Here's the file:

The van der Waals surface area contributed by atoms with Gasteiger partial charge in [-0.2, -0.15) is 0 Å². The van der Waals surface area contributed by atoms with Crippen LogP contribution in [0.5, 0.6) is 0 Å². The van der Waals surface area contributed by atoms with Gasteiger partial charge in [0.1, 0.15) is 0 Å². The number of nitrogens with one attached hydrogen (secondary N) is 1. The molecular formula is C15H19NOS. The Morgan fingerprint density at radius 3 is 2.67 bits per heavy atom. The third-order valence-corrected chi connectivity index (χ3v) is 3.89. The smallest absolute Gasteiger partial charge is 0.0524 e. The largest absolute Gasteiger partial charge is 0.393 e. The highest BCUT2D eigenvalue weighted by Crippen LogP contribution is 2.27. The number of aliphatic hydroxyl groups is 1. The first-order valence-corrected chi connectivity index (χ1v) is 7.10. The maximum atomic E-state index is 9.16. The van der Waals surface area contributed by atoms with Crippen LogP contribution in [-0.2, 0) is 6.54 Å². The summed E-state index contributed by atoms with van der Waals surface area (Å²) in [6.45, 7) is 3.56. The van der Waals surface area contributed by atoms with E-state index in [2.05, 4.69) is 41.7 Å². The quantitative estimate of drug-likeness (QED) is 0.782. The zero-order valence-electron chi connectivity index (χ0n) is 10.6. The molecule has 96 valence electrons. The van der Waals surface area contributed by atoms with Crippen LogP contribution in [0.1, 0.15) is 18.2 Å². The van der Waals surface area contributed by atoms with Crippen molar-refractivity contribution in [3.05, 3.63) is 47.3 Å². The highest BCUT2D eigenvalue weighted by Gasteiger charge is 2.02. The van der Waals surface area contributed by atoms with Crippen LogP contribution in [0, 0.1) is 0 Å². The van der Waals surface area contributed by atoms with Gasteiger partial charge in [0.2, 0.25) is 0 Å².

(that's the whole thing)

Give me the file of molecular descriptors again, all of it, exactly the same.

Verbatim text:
The van der Waals surface area contributed by atoms with Gasteiger partial charge in [-0.2, -0.15) is 0 Å². The van der Waals surface area contributed by atoms with Crippen LogP contribution in [0.5, 0.6) is 0 Å². The van der Waals surface area contributed by atoms with Gasteiger partial charge in [0.1, 0.15) is 0 Å². The number of nitrogens with one attached hydrogen (secondary N) is 1. The molecular formula is C15H19NOS. The Morgan fingerprint density at radius 3 is 2.67 bits per heavy atom. The third-order valence-corrected chi connectivity index (χ3v) is 3.89. The smallest absolute Gasteiger partial charge is 0.0524 e. The largest absolute Gasteiger partial charge is 0.393 e. The highest BCUT2D eigenvalue weighted by Crippen LogP contribution is 2.27. The number of aliphatic hydroxyl groups is 1. The first-order valence-corrected chi connectivity index (χ1v) is 7.10. The maximum atomic E-state index is 9.16. The van der Waals surface area contributed by atoms with Crippen LogP contribution in [-0.2, 0) is 6.54 Å². The summed E-state index contributed by atoms with van der Waals surface area (Å²) in [6.45, 7) is 3.56. The van der Waals surface area contributed by atoms with E-state index in [2.05, 4.69) is 41.7 Å². The quantitative estimate of drug-likeness (QED) is 0.782. The zero-order valence-electron chi connectivity index (χ0n) is 10.6. The molecule has 96 valence electrons. The van der Waals surface area contributed by atoms with Crippen LogP contribution in [0.1, 0.15) is 18.2 Å². The van der Waals surface area contributed by atoms with Crippen molar-refractivity contribution in [3.05, 3.63) is 47.3 Å². The highest BCUT2D eigenvalue weighted by Gasteiger charge is 2.02. The van der Waals surface area contributed by atoms with Crippen LogP contribution in [0, 0.1) is 0 Å². The van der Waals surface area contributed by atoms with Gasteiger partial charge in [0.2, 0.25) is 0 Å².